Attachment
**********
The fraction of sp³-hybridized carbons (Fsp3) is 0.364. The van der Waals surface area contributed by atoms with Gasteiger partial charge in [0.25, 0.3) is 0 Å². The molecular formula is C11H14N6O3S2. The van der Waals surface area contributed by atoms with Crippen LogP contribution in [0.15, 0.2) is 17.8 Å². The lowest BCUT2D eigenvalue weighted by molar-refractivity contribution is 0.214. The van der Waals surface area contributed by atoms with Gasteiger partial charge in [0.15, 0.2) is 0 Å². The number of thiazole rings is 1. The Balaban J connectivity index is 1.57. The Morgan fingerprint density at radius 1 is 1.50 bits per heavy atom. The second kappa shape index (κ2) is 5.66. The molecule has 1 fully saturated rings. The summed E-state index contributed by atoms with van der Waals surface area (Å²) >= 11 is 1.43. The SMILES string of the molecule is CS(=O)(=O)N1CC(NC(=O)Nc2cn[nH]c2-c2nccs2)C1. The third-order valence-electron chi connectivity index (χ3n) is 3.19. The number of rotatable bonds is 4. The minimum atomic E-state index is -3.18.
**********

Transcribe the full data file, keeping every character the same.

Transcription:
The fraction of sp³-hybridized carbons (Fsp3) is 0.364. The van der Waals surface area contributed by atoms with Gasteiger partial charge in [0.25, 0.3) is 0 Å². The molecular formula is C11H14N6O3S2. The van der Waals surface area contributed by atoms with Crippen LogP contribution in [0.15, 0.2) is 17.8 Å². The lowest BCUT2D eigenvalue weighted by molar-refractivity contribution is 0.214. The van der Waals surface area contributed by atoms with Gasteiger partial charge in [0.15, 0.2) is 0 Å². The number of thiazole rings is 1. The Balaban J connectivity index is 1.57. The Morgan fingerprint density at radius 1 is 1.50 bits per heavy atom. The second kappa shape index (κ2) is 5.66. The molecule has 1 fully saturated rings. The summed E-state index contributed by atoms with van der Waals surface area (Å²) >= 11 is 1.43. The SMILES string of the molecule is CS(=O)(=O)N1CC(NC(=O)Nc2cn[nH]c2-c2nccs2)C1. The third-order valence-electron chi connectivity index (χ3n) is 3.19. The number of rotatable bonds is 4. The minimum atomic E-state index is -3.18.